Some basic background to update people on our project here in Sudan: there is a team of doctors from MGH who have formed a partnership with the Government of Southern Sudan to help bolster training in newborn and maternal healthcare. We are here to do trainings, and I am working mostly on assessments of the hospitals and training curriculum.
Brief background on Southern Sudan & the war: Sudan has been at war for some 20 years. It reached a relatively stable peace in 2004, but much of the infrastructure and systems have been destroyed (or never had a chance to be built). This is a vast oversimplification, but the war pitted the north against the south, in a fued for oil, land, and religious rights (a Muslim regime in the North vs. a Christian/Animist South). Today, Southern Sudan is fighting for autonomy from the North, and the right to profit from its own vast oil reserves, which the North has saught to own and exploit. Southern Sudan has the highest rates of maternal and infant morality in the world.
I am writing from Juba Teaching Hospital's resource center. We got in yesterday afternoon, and have been meeting with different administrators and touring the town and hospital facilities. One of the Ministers of Health (there are 6 total) picked us up from the airport. He is warm and jolly, and wears orange crocks with a matching Africana shirt.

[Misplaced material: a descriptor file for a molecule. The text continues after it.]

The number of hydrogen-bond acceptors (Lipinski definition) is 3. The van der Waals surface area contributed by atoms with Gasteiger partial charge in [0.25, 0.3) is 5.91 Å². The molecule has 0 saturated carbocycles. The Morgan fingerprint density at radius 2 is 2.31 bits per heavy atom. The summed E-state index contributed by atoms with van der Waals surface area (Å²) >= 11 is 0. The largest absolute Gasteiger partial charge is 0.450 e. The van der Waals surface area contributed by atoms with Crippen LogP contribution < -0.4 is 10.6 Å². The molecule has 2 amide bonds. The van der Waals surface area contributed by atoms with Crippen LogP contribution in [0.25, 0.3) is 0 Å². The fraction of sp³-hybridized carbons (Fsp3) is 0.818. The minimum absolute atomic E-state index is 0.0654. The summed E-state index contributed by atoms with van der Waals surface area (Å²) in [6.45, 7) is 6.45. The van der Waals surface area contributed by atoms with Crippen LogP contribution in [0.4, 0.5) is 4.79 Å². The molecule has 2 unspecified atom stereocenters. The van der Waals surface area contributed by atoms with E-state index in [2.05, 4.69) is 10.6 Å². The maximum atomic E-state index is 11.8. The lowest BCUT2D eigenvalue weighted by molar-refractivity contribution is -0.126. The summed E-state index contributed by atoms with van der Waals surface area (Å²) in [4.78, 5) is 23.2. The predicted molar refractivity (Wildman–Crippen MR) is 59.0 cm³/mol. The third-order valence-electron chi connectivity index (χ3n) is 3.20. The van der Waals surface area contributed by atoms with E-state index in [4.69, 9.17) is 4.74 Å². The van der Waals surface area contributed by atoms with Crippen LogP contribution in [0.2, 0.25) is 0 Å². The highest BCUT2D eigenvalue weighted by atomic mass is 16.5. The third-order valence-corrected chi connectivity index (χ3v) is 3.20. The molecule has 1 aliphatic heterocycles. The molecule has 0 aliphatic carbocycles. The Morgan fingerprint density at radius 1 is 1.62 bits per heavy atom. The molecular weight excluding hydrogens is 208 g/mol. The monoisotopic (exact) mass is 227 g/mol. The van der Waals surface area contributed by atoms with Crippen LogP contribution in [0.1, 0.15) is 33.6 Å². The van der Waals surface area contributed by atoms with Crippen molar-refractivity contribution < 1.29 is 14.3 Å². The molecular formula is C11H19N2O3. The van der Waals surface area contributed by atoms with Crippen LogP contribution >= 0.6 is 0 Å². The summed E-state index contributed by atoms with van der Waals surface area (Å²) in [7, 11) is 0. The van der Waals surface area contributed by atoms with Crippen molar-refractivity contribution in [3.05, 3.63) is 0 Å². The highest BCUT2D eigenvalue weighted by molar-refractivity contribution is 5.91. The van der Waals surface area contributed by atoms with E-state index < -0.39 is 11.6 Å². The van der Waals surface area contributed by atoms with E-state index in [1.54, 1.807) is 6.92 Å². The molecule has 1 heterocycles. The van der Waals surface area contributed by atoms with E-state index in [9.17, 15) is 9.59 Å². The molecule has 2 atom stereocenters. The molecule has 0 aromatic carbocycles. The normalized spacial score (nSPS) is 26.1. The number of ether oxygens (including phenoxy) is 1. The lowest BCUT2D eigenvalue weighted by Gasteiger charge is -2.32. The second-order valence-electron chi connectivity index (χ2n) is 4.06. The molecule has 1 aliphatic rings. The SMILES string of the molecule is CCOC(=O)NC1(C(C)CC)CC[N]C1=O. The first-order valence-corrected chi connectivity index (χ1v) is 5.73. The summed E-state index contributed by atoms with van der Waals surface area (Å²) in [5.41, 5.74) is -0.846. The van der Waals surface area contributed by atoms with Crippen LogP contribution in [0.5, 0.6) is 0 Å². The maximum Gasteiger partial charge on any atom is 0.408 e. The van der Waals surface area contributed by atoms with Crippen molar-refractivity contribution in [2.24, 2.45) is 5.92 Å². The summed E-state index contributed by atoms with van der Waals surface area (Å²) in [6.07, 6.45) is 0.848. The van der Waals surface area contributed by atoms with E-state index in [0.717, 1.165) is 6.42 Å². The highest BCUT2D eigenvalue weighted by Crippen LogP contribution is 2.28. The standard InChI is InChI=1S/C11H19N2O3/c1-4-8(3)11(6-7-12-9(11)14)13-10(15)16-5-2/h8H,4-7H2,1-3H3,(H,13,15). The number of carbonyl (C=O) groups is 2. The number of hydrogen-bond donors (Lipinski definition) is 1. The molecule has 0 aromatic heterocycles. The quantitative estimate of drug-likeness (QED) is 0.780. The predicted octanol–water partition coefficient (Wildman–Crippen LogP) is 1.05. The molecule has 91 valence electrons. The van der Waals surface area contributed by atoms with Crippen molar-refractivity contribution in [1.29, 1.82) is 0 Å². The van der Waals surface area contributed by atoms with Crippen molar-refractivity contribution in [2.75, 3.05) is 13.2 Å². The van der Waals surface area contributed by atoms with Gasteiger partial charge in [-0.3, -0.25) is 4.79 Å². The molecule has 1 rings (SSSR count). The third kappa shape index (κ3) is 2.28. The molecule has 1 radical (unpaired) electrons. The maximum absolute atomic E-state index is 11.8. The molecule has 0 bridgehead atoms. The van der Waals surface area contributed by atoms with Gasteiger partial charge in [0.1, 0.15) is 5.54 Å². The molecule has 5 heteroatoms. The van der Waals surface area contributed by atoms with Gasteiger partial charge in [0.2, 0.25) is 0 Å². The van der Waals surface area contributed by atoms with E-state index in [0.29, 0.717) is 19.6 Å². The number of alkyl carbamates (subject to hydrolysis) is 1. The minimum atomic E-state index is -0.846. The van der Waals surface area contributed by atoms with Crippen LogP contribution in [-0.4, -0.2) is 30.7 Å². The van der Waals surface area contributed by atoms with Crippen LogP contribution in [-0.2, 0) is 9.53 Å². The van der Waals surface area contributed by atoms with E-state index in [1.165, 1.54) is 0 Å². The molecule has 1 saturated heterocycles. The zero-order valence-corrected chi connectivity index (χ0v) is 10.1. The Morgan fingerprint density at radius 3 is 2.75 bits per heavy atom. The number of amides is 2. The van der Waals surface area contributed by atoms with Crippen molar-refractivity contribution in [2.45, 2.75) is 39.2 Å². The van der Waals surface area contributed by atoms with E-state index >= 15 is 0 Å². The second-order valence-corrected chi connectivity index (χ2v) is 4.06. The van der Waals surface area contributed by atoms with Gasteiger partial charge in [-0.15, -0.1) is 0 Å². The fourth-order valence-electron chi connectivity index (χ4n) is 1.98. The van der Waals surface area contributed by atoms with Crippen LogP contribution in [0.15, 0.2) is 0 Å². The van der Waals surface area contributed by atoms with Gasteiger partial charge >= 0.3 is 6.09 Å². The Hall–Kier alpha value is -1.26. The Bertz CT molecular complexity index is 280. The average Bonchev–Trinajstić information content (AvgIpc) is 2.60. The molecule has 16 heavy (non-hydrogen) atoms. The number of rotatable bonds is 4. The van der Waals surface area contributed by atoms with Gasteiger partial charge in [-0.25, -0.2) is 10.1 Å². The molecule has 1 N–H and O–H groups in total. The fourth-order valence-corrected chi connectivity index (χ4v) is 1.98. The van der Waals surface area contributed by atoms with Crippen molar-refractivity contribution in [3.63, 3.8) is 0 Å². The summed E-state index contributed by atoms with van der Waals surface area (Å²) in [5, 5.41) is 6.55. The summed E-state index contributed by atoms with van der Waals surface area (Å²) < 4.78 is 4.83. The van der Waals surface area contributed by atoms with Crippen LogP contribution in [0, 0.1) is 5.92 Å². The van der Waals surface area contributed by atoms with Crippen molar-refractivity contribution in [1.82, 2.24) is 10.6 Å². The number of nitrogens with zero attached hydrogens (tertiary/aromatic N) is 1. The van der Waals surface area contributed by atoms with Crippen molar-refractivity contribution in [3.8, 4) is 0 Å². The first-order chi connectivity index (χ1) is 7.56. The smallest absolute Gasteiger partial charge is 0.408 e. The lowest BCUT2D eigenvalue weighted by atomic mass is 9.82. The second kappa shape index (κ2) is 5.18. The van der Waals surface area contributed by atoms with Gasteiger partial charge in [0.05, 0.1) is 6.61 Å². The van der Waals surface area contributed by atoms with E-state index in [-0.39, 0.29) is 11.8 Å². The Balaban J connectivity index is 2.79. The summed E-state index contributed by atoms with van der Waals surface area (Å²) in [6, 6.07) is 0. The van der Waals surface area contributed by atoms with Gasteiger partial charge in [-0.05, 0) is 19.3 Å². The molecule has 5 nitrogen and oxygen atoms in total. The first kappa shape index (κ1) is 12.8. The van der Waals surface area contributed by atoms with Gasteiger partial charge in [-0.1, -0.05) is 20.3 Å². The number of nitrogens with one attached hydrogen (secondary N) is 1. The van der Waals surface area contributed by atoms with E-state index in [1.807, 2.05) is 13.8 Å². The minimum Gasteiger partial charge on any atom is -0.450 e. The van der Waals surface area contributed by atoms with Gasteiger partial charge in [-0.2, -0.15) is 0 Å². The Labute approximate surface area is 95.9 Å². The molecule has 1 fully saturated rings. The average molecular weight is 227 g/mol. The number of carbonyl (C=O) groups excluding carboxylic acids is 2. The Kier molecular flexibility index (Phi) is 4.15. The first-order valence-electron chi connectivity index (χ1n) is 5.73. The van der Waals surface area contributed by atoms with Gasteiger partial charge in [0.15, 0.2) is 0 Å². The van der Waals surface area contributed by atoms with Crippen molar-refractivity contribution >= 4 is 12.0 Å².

Juba is much smaller than I thought it would be- I definitely would not refer to it as a city, although it's possible that the population is dispersed and I have been deceived.
The hospital itself is very big- more than 10 buildings altogether. Initially it's pretty overwhelming. The pediatrics ward has so many beautiful children, who are able at the same time to inspire, and bring a great sadness with this pervasive inevitability of disease. There are mothers and babies all over the hospital grounds. Many are outside washing the clothes and bedding. The waiting line for the ER is more like an extended crowd pushing towards the end of a long, winding hallway. A western government recently donated five incubators, which remain unused and sit in the maternity ward taking up space. One of our tasks is going to be to train people in their use. I am fascinated by how western technology is given and received in such settings. Equipment without proper training is a burden rather than a relief effort.
We are staying at UNFPA housing, which is enclosed in a giant UN compound. It is filled with overland vehicles and office buildings adapted from shipping containers. My room has AC but no lights. Not a bad trade off!
Pictures are coming soon, but internet is really slow so maybe not with this posting. I'm also trying to be sensitive to taking photos in the hospital and don't feel comfortable with it at this point.
Tomorrow we will start rounds and trainings. I will write more as I am able!